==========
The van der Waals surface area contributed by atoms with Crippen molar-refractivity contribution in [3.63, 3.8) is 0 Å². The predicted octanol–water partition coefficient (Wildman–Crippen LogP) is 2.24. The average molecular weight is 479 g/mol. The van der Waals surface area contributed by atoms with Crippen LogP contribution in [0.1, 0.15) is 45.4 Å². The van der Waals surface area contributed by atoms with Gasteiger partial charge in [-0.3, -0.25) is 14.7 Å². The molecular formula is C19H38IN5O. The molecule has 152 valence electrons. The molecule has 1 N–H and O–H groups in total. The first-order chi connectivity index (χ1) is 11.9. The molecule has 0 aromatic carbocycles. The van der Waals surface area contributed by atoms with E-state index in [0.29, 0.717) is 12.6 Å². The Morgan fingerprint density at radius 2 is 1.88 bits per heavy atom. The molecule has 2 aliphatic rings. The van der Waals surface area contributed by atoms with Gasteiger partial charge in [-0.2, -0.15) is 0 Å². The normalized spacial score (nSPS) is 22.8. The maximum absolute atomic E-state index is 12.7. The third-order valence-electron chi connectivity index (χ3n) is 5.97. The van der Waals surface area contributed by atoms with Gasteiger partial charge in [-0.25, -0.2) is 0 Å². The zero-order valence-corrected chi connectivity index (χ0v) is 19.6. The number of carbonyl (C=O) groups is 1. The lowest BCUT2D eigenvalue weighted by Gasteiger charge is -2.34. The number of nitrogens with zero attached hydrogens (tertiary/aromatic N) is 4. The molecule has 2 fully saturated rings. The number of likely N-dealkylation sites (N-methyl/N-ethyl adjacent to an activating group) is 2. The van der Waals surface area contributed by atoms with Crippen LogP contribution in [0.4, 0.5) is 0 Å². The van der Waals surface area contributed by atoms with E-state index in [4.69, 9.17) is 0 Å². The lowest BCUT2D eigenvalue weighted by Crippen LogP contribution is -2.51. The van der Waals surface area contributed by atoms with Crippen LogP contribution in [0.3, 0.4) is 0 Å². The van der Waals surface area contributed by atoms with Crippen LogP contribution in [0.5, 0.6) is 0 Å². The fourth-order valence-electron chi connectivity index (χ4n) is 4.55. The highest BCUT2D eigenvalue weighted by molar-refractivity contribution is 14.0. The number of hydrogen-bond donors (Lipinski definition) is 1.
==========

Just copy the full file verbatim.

The van der Waals surface area contributed by atoms with Crippen molar-refractivity contribution in [3.63, 3.8) is 0 Å². The predicted octanol–water partition coefficient (Wildman–Crippen LogP) is 2.24. The average molecular weight is 479 g/mol. The van der Waals surface area contributed by atoms with Crippen LogP contribution in [0.1, 0.15) is 45.4 Å². The van der Waals surface area contributed by atoms with Gasteiger partial charge in [-0.3, -0.25) is 14.7 Å². The molecular formula is C19H38IN5O. The molecule has 152 valence electrons. The molecule has 1 N–H and O–H groups in total. The first-order chi connectivity index (χ1) is 11.9. The molecule has 0 aromatic carbocycles. The van der Waals surface area contributed by atoms with E-state index in [0.29, 0.717) is 12.6 Å². The Morgan fingerprint density at radius 2 is 1.88 bits per heavy atom. The molecule has 2 aliphatic rings. The van der Waals surface area contributed by atoms with Gasteiger partial charge in [-0.2, -0.15) is 0 Å². The normalized spacial score (nSPS) is 22.8. The maximum absolute atomic E-state index is 12.7. The third-order valence-electron chi connectivity index (χ3n) is 5.97. The van der Waals surface area contributed by atoms with Gasteiger partial charge in [-0.25, -0.2) is 0 Å². The zero-order valence-corrected chi connectivity index (χ0v) is 19.6. The number of carbonyl (C=O) groups is 1. The lowest BCUT2D eigenvalue weighted by Gasteiger charge is -2.34. The number of nitrogens with zero attached hydrogens (tertiary/aromatic N) is 4. The molecule has 2 fully saturated rings. The number of likely N-dealkylation sites (N-methyl/N-ethyl adjacent to an activating group) is 2. The van der Waals surface area contributed by atoms with Crippen LogP contribution in [0.4, 0.5) is 0 Å². The van der Waals surface area contributed by atoms with E-state index in [4.69, 9.17) is 0 Å². The lowest BCUT2D eigenvalue weighted by Crippen LogP contribution is -2.51. The van der Waals surface area contributed by atoms with Crippen LogP contribution in [0.3, 0.4) is 0 Å². The van der Waals surface area contributed by atoms with Crippen LogP contribution in [0.5, 0.6) is 0 Å². The fourth-order valence-electron chi connectivity index (χ4n) is 4.55. The highest BCUT2D eigenvalue weighted by molar-refractivity contribution is 14.0. The number of hydrogen-bond donors (Lipinski definition) is 1.